Rick Tocchet

Flyers show up too late in OT loss, allow Coyotes to notch 1st win

Flyers show up too late in OT loss, allow Coyotes to notch 1st win

BOX SCORE

On a night when hockey fans were decked out in the Halloween spirit, the Flyers reverted yet again to their Dr. Jekyll and Mr. Hyde routine.

A disastrous start coupled with a furious finish and capped with an overtime turnover allowed the Arizona Coyotes to earn their first win of the season, beating the Flyers on Monday, 4-3, following the worst start (0-10-1) in NHL history (see observations). Coyotes defenseman Alex Goligoski sealed Arizona’s first win for new head coach Rick Tocchet. 

“They’re definitely a better team than what people give them credit for,” Wayne Simmonds said. “We didn’t play a good game at all. It wasn’t a good first period. It wasn’t an ideal game for us.”

Rookie defenseman Travis Sanheim fumbled a puck at Arizona’s blue line, which allowed the Coyotes to break down the ice and convert a 3-on-2 at the other end, as Goligoski’s one-timer easily beat Flyers netminder Brain Elliott with 15 seconds remaining in OT (see highlights).

“Three-on-three is tough,” Flyers head coach Dave Hakstol said. “We made a decision instead of taking the puck to the net, we had a little bit of a bad roll, a bad hop with the puck, and they take it over, come back hard and make the play for the goal.”

For the third time in their last nine games, the Flyers also spotted their opponent a 3-0 lead before mounting a serious comeback. However, considering their winless opponent and a failure to bring energy on home ice, this early deficit was nearly inexcusable.

“As a group, we were too far below the bar,” Hakstol said. “I think we had eight shot attempts in the first period. In our own end, we weren’t quick and hard defending through the entire period. I’m not taking anything away from our opponent, they played hard. We didn’t start the hockey game where we wanted to be and where we needed to be.”

The Flyers also failed to capitalize on Arizona goaltender Scott Wedgewood, who was making his first start since March 2016. Almost inexplicably, the Flyers didn’t have a single shot on net from their forwards until Claude Giroux was able to fire off a quick wrister 3:39 into the second period. Since the Flyers generated little pressure until the final 20 minutes, they were also unable to fully take advantage of the NHL’s worst penalty kill, scoring a goal on their only power-play opportunity of the game in the third.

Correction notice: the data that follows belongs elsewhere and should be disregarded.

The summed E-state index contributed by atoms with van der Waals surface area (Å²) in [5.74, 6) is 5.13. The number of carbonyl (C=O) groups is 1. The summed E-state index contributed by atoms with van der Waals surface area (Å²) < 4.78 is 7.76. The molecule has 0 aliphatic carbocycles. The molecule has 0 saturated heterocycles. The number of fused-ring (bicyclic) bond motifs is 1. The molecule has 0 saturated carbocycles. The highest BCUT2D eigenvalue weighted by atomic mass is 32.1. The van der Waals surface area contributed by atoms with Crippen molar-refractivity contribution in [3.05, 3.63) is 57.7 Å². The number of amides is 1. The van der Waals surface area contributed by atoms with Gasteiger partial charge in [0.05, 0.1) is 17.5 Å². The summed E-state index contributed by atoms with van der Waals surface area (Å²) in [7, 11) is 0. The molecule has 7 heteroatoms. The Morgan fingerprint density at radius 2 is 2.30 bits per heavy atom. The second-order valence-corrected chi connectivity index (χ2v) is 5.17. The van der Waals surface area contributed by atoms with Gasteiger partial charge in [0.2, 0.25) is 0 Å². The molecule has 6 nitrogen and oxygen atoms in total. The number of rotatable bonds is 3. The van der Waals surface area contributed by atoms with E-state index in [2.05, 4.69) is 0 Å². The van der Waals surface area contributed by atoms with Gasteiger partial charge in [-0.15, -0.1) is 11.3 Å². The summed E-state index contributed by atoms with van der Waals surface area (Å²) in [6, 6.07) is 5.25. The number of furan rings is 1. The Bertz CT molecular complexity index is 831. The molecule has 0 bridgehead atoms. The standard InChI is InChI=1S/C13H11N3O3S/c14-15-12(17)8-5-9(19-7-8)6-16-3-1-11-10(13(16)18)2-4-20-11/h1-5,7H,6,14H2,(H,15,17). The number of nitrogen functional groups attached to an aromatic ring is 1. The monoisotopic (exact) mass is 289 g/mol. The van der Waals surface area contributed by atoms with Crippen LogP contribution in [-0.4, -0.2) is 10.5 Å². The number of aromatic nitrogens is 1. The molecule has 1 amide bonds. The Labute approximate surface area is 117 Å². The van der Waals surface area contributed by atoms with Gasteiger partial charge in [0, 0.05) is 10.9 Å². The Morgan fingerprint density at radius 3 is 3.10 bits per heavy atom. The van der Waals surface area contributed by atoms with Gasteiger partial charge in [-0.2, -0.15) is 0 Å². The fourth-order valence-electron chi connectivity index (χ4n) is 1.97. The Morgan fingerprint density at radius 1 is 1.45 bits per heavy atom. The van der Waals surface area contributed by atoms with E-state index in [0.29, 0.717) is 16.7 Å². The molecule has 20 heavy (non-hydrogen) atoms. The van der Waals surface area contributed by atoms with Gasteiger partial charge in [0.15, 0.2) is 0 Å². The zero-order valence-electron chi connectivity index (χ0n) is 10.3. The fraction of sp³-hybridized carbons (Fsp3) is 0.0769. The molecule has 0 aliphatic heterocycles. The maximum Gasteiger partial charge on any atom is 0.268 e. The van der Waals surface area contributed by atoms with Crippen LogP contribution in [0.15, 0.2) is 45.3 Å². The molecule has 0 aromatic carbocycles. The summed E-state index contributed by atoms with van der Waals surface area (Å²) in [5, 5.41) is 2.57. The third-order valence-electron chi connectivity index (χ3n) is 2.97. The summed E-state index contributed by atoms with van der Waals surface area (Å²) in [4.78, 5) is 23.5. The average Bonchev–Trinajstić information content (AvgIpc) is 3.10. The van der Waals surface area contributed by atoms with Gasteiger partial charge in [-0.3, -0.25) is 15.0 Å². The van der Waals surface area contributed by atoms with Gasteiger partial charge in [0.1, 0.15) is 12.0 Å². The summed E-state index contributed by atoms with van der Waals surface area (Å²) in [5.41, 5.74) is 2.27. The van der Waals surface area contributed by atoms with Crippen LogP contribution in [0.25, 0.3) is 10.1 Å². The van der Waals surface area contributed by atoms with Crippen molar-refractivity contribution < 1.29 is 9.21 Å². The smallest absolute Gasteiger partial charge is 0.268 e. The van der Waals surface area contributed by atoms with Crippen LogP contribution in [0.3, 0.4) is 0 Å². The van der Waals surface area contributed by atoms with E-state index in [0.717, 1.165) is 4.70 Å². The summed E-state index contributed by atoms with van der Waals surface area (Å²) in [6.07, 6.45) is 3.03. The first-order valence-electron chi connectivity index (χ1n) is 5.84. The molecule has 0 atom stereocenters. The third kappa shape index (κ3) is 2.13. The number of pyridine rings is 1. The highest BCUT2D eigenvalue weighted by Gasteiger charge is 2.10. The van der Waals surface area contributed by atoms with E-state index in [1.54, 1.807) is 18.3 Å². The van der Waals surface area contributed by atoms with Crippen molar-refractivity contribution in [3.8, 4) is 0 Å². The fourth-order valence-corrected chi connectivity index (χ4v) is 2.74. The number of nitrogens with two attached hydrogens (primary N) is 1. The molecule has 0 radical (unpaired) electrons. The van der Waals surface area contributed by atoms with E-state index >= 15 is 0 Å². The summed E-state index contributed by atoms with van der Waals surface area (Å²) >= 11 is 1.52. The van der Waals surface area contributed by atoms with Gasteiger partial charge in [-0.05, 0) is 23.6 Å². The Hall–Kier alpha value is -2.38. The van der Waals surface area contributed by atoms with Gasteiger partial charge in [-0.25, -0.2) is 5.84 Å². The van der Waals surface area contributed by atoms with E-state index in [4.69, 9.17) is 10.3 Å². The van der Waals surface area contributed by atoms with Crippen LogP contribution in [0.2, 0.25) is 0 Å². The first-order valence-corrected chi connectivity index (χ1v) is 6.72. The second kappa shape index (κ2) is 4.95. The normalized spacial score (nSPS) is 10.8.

“I’m not too sure,” Giroux said, trying to put a finger on the team’s early mistakes. “It’s really frustrating right now. The game goes pretty quick. That’s why it’s good after games to go look at the game film and see your shifts and see what you did wrong, and correct that.”

“Yeah, we were very fortunate [to earn a point]," Sean Couturier, who scored a pair of goals in the loss, said. “We didn’t play very good at all in the first two periods. We battled back but it was too big a hole to complete the comeback. It’s a huge point, I guess.

“Once we were down a goal or two goals, the crowd got into it and it kind of got frustrating for everyone. It was tough to get back into it, but in the third we battled.” 

With the recent injury to Shayne Gostisbehere and with Samuel Morin not ready for action, as well, the Flyers had to turn to Mark Alt, who was given notice at 11 a.m. Monday that he would be in the Flyers' lineup for his second career NHL game (see story). Alt finished the night with 16:54 of ice time and a minus-1 rating after he and fellow rookie Sanheim failed to communicate on the Coyotes' first goal.

“There was a change and we kind of got stuck on the same guy,” Alt said. “Yeah, it’s tough, because you never know how the game is going to start out. You just have to pick up and roll with it. There’s going to be an adjustment, for sure. At the same time, you want to come in and be ready to go and try and eliminate as many of those hiccups as you can.”